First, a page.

The number of wage-and-hour lawsuits has skyrocketed in New York federal courts, exceeding already-accelerating national trends.

The lawsuits, brought by workers under the Fair Labor Standards Act, generally claim employers did not pay sufficient wages or overtime, often contending they misclassified workers as exempt from overtime payments.

Among New York’s four federal district courts, the largest increases are found in Southern and Eastern districts, according to Federal Judicial Center statistics provided to the New York Law Journal.

The Southern District saw 682 new FLSA suits in the last fiscal year, from Oct. 1, 2011 to Sept. 30, 2012, a 626 percent leap from 94 filings in fiscal year 2003.

Among the 94 federal judicial districts nationwide, New York’s Southern District ranked third after the Southern District of Florida (1,304) and the Northern District of Alabama (1,029) last year in total new FLSA filings, according to the center, the research agency of the federal court system.

The Southern District includes Manhattan, the Bronx and Westchester, Rockland, Orange, Dutchess and Putnam counties.

The Eastern District, covering Brooklyn, Queens, Staten Island and Long Island, ranked fifth among federal districts. It saw 579 new FLSA suits in the last fiscal year, a 916 percent jump from 57 suits in fiscal year 2003.

FLSA filings nationwide have risen at a much slower pace than those in the New York metropolitan area—showing a gain of about 200 percent in the last decade.

The FLSA law has been on the books since 1938 but the pace of lawsuits has picked up during the last decade, said Robert Whitman, a partner at Seyfarth Shaw who represents management.

Plaintiffs and defense lawyers point to a confluence of factors that are pushing more FLSA lawsuits in New York, including the potential for plaintiffs to recover attorneys fees, the state’s six-year statute of limitations, increased awareness of the law and sympathetic courts.

And in a city full of financial services firms, convenience stores, retailers, drug stores, restaurants, salons, bodegas and the like, the number of potential violators is plentiful.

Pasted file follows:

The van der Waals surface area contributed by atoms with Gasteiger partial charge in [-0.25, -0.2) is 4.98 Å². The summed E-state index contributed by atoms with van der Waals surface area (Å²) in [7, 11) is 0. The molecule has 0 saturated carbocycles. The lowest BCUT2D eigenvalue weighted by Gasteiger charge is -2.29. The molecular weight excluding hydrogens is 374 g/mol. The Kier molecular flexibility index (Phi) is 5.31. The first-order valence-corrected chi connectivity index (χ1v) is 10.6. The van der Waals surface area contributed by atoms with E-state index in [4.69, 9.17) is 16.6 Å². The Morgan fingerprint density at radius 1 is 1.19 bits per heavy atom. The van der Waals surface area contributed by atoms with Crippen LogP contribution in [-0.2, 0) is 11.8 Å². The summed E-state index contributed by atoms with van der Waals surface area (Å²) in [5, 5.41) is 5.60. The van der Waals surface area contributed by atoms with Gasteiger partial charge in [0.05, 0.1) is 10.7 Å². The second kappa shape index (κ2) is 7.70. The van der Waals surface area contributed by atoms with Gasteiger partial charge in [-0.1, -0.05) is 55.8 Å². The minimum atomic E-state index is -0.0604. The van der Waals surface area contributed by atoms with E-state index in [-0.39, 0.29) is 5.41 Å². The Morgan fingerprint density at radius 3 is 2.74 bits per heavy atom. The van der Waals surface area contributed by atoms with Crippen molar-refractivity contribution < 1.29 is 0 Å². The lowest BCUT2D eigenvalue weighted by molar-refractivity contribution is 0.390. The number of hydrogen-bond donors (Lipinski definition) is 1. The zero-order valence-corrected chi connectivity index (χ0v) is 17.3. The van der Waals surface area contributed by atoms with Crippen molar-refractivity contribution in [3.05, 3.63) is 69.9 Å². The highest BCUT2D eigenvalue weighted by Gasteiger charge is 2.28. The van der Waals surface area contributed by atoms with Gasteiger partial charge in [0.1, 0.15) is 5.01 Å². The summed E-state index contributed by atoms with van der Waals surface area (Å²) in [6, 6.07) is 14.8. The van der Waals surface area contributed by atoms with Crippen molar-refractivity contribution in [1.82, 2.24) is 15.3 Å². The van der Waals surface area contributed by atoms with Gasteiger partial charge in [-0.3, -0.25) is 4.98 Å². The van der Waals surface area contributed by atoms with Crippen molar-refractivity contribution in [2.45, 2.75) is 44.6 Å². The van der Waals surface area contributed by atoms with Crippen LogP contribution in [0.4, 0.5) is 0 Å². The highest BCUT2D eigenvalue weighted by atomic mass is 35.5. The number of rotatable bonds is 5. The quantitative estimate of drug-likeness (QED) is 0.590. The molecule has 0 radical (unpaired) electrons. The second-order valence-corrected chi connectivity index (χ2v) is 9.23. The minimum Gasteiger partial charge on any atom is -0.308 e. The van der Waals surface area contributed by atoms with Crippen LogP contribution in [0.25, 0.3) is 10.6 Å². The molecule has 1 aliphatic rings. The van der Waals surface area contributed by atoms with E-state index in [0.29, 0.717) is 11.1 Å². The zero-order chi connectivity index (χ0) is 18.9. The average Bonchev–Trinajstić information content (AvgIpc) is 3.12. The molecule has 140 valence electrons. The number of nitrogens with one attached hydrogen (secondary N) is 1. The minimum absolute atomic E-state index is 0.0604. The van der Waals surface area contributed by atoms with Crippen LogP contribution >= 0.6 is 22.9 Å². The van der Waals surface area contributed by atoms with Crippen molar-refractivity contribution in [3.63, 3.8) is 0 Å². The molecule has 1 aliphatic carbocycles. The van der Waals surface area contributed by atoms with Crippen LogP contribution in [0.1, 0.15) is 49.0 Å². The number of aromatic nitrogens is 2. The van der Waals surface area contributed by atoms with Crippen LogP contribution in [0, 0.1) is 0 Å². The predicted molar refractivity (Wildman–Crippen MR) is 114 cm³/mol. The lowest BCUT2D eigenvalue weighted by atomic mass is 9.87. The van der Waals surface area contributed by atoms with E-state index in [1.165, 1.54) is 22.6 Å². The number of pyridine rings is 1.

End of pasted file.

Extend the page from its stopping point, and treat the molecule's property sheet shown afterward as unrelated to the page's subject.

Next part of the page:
As FLSA litigation grows, such cases are making up a larger percentage of new filings in New York. They were nearly one in every 10 new civil filings in the Eastern District last fiscal year, and 6.5 percent of the Southern District’s new civil filings during the same period.

Among all federal districts courts, FLSA suits made up 3 percent of civil case filings in the last fiscal year.

In contrast, new FLSA suits in New York’s upstate court districts have risen moderately in the last decade but have stayed below 25.

The Northern District saw 17 new suits in the last fiscal year, up from eight in 2003. The Western District had 20, an increase of three 10 years ago.

New FLSA litigation in the Northern and Western districts made up about 1 percent of all civil filings in each district last fiscal year.

‘Fees Are a Motivation’

Prevailing plaintiffs in FLSA cases can win the amount of their unpaid wage or overtime compensation.

If a worker can show his employer willfully violated the FLSA, then the federal statute of limitations expands from two years to three and there is the potential to recover liquidated damages, which is double the amount of unpaid wages, said Whitman.

"If an employer fails to keep accurate time records, that in and itself is deemed willful," said Jeffrey Gottlieb, a founding partner of Gottlieb & Associates, who represents employees.

And in a fee-shifting provision under FLSA, an employer also would have to pay attorney fees and costs if the plaintiff prevails.

This full whammy of an employer’s potential exposure to damages and fees is a large motivator to settle FLSA suits, attorneys said.

"If I am misclassifying hundreds of assistant store managers," said Felice Ekelman, a Jackson Lewis partner who represents management, "the impact of losing that is huge. The damages could be humongous."

Most often, new suits are brought as collective actions where a plaintiff files on behalf of herself and other "similarly situated" employees who must opt-in to the suit, said Jeremy Heisler, a partner at Sanford Heisler who represents employees.

Typically, a settlement in a collective case will involve some payment of attorney fees but a judge must approve the entire settlement, including fees, in order to be enforceable, Whitman said.